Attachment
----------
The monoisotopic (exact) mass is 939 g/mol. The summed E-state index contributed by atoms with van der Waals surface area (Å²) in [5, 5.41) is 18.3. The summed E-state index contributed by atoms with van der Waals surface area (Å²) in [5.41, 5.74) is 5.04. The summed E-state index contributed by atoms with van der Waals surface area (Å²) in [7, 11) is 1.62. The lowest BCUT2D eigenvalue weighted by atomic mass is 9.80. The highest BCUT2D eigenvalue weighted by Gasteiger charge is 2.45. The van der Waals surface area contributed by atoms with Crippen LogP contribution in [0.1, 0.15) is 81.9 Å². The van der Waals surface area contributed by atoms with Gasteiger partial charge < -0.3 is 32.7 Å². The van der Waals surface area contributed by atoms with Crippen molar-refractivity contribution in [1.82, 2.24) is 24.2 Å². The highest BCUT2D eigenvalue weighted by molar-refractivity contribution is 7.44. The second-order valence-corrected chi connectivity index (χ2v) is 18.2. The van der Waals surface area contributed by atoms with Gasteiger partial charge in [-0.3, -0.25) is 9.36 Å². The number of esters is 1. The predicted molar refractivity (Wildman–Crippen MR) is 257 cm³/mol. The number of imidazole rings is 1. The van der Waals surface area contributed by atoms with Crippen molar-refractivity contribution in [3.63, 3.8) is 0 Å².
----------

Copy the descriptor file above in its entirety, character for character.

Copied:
The monoisotopic (exact) mass is 939 g/mol. The summed E-state index contributed by atoms with van der Waals surface area (Å²) in [5, 5.41) is 18.3. The summed E-state index contributed by atoms with van der Waals surface area (Å²) in [5.41, 5.74) is 5.04. The summed E-state index contributed by atoms with van der Waals surface area (Å²) in [7, 11) is 1.62. The lowest BCUT2D eigenvalue weighted by atomic mass is 9.80. The highest BCUT2D eigenvalue weighted by Gasteiger charge is 2.45. The van der Waals surface area contributed by atoms with Crippen LogP contribution in [0.1, 0.15) is 81.9 Å². The van der Waals surface area contributed by atoms with Gasteiger partial charge < -0.3 is 32.7 Å². The van der Waals surface area contributed by atoms with Crippen molar-refractivity contribution in [1.82, 2.24) is 24.2 Å². The highest BCUT2D eigenvalue weighted by molar-refractivity contribution is 7.44. The second-order valence-corrected chi connectivity index (χ2v) is 18.2. The van der Waals surface area contributed by atoms with Gasteiger partial charge in [-0.3, -0.25) is 9.36 Å². The number of esters is 1. The predicted molar refractivity (Wildman–Crippen MR) is 257 cm³/mol. The number of imidazole rings is 1. The van der Waals surface area contributed by atoms with Crippen molar-refractivity contribution in [3.63, 3.8) is 0 Å².